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10 Ways to Work Successfully with Generation Y Co-Workers

This is a guest post by Nikki Baulisch, a Generation Y employee.

© Picture-Factory -

© Picture-Factory –

  1. Refrain from talking to them face-to-face. If you need something, send an email or a text message. If you absolutely MUST talk to them, then first send them a text/email stating what you will talk about and ask them to call you (note: an even better option may be to ask them to Skype you). This will save you non-acknowledgment and frustration when they don’t give you the time of day.

  2. If you have a question, and you have not “Googled” it, you will be met with confusion and consternation. They will wonder how you can hold a job, let alone function, without the common sense to “Google” first.

  3. Generation Y has grown up with constant barrage of sound so be tolerant of their need to be plugged in. It is how some of them concentrate on their task at hand.

  4. Constant praise is a MUST for Generation Y. Parents of the Gen Y crowd are guilty of constantly praising their children as they wanted them to have high self-esteem. It may have backfired a little, as most Gen Y’s are quite confident and self-assured – to the point of developing “large heads.” No use trying to deflate them, they are much too confident to assume there is anything wrong with them so it must be you.

  5. Parental advice is about the only kind Generation Y will listen to. Instead of telling them they “should” do anything or do it “your way,” try an alternative approach of asking them their opinion on how they think something would best be completed. You will not only build a valuable report but also earn some of their respect in the process.

  6. Patience may be a virtue, but not to Generation Y. They expect many things instantly due to the way technology has constantly given them instant gratification. They do not procrastinate at work as they were taught to get things done now so you can have fun later. Actually, this is a very positive trait of theirs and should be admired.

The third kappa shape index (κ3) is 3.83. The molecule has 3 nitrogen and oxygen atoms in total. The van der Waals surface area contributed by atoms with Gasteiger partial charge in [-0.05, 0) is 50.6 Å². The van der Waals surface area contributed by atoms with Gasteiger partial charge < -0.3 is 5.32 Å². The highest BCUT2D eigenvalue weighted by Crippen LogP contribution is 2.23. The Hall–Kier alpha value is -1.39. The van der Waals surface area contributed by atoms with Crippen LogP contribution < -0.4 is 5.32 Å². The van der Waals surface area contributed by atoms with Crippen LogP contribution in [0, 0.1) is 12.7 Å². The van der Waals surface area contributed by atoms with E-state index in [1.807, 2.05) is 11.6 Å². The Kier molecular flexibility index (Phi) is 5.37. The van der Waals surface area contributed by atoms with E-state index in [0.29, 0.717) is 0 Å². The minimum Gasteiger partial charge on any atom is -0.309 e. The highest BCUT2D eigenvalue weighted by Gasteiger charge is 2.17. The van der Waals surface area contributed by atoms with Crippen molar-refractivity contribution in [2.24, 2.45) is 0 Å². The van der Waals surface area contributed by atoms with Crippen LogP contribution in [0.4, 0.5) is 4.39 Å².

7. Generation Y expects everyone to think for themselves. They were given an education of “outside the box” thinking and expect everyone to be the same. If you can’t think outside the box then keep your box-like thinking to yourself.

  8. Be aware that sarcastic remarks are part of their nature. They find it humorous and it is sometimes a hint that they find you either amusing or annoying. Works either way for them so be careful.

  9. Be cautious to ask about their personal life. Generation Y has a strong distinction between work and personal life. They are the generation that has mastered the act of work-life integration and they expect you to do the same. Although they might spend their work time on Facebook or Twitter, don’t assume that they’re not brainstorming new ideas at night during their “off hours.” When asking specific questions about their personal life, do not be offended if they do not give you detailed accounts of what they did that weekend. They simply feel private business should be left at home and full attention to work be given when at the office. If you want to know anything about them, connect with them on Facebook.

  10. Generation Y is extremely loyal to those they respect – whether that be a brand or a person. Respect can be earned many ways but one of the most popular ways amongst Generation Y is respect for a brand or person that focuses on making the world a better place. This generation doesn’t simply buy a product; they buy a personality. Earning their respect does require a great deal to prove yourself but once they respect you, then you have a friend for life.

Nikki Baulisch is a marketing and communications professional with a passion for the creative. Her ability to think analytically and creatively has allowed her to excel with her work and complete it with a unique flair. Nikki currently works as a Communications Specialist for Live Happy, a magazine, retail line, and global movement to make the world a happier place. When not working, Nikki enjoys sports, painting, and spending time with her dog.

Have you run across any of these characteristics in Gen Y co-workers or team members in your workplace? Do Nikki’s points help you understand them a bit better? Please add your comment below, or share with me on LinkedIn, Twitter, Facebook or email.

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